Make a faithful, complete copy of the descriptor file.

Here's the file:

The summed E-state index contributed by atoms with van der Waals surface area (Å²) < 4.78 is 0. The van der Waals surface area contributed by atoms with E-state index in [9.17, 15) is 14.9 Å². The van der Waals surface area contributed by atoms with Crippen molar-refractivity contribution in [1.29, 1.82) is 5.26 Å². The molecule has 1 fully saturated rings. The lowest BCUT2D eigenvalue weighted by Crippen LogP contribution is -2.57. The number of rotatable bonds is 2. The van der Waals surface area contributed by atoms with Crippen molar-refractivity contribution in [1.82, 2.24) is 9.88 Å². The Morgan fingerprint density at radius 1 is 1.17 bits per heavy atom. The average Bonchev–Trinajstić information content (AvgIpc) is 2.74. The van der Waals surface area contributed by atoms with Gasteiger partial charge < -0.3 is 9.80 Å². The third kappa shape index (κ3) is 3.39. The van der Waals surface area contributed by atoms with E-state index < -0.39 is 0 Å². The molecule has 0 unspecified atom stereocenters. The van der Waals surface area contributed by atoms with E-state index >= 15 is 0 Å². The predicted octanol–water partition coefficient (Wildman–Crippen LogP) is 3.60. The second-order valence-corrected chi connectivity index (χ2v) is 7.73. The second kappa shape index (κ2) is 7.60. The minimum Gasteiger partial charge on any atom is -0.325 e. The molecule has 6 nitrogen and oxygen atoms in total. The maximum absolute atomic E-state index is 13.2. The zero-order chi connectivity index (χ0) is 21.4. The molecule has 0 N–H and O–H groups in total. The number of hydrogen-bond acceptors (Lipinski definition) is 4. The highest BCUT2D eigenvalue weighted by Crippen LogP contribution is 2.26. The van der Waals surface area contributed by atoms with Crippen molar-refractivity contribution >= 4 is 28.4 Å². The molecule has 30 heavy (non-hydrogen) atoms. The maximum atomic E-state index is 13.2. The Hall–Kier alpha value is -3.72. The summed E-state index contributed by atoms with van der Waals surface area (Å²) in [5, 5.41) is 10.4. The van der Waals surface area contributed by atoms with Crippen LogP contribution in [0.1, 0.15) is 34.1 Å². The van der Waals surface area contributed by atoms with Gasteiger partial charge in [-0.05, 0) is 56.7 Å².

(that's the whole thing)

The summed E-state index contributed by atoms with van der Waals surface area (Å²) < 4.78 is 0. The van der Waals surface area contributed by atoms with E-state index in [9.17, 15) is 14.9 Å². The van der Waals surface area contributed by atoms with Crippen molar-refractivity contribution in [1.29, 1.82) is 5.26 Å². The molecule has 1 fully saturated rings. The lowest BCUT2D eigenvalue weighted by Crippen LogP contribution is -2.57. The number of rotatable bonds is 2. The van der Waals surface area contributed by atoms with Crippen molar-refractivity contribution in [1.82, 2.24) is 9.88 Å². The Morgan fingerprint density at radius 1 is 1.17 bits per heavy atom. The average Bonchev–Trinajstić information content (AvgIpc) is 2.74. The van der Waals surface area contributed by atoms with Gasteiger partial charge < -0.3 is 9.80 Å². The third kappa shape index (κ3) is 3.39. The van der Waals surface area contributed by atoms with E-state index < -0.39 is 0 Å². The molecule has 0 unspecified atom stereocenters. The van der Waals surface area contributed by atoms with E-state index >= 15 is 0 Å². The predicted octanol–water partition coefficient (Wildman–Crippen LogP) is 3.60. The second-order valence-corrected chi connectivity index (χ2v) is 7.73. The second kappa shape index (κ2) is 7.60. The minimum Gasteiger partial charge on any atom is -0.325 e. The molecule has 6 nitrogen and oxygen atoms in total. The maximum absolute atomic E-state index is 13.2. The zero-order chi connectivity index (χ0) is 21.4. The molecule has 0 N–H and O–H groups in total. The number of hydrogen-bond acceptors (Lipinski definition) is 4. The highest BCUT2D eigenvalue weighted by Crippen LogP contribution is 2.26. The van der Waals surface area contributed by atoms with Crippen molar-refractivity contribution >= 4 is 28.4 Å². The molecule has 30 heavy (non-hydrogen) atoms. The maximum atomic E-state index is 13.2. The Hall–Kier alpha value is -3.72. The summed E-state index contributed by atoms with van der Waals surface area (Å²) in [5, 5.41) is 10.4. The van der Waals surface area contributed by atoms with Crippen LogP contribution in [0.1, 0.15) is 34.1 Å². The van der Waals surface area contributed by atoms with Gasteiger partial charge in [-0.05, 0) is 56.7 Å².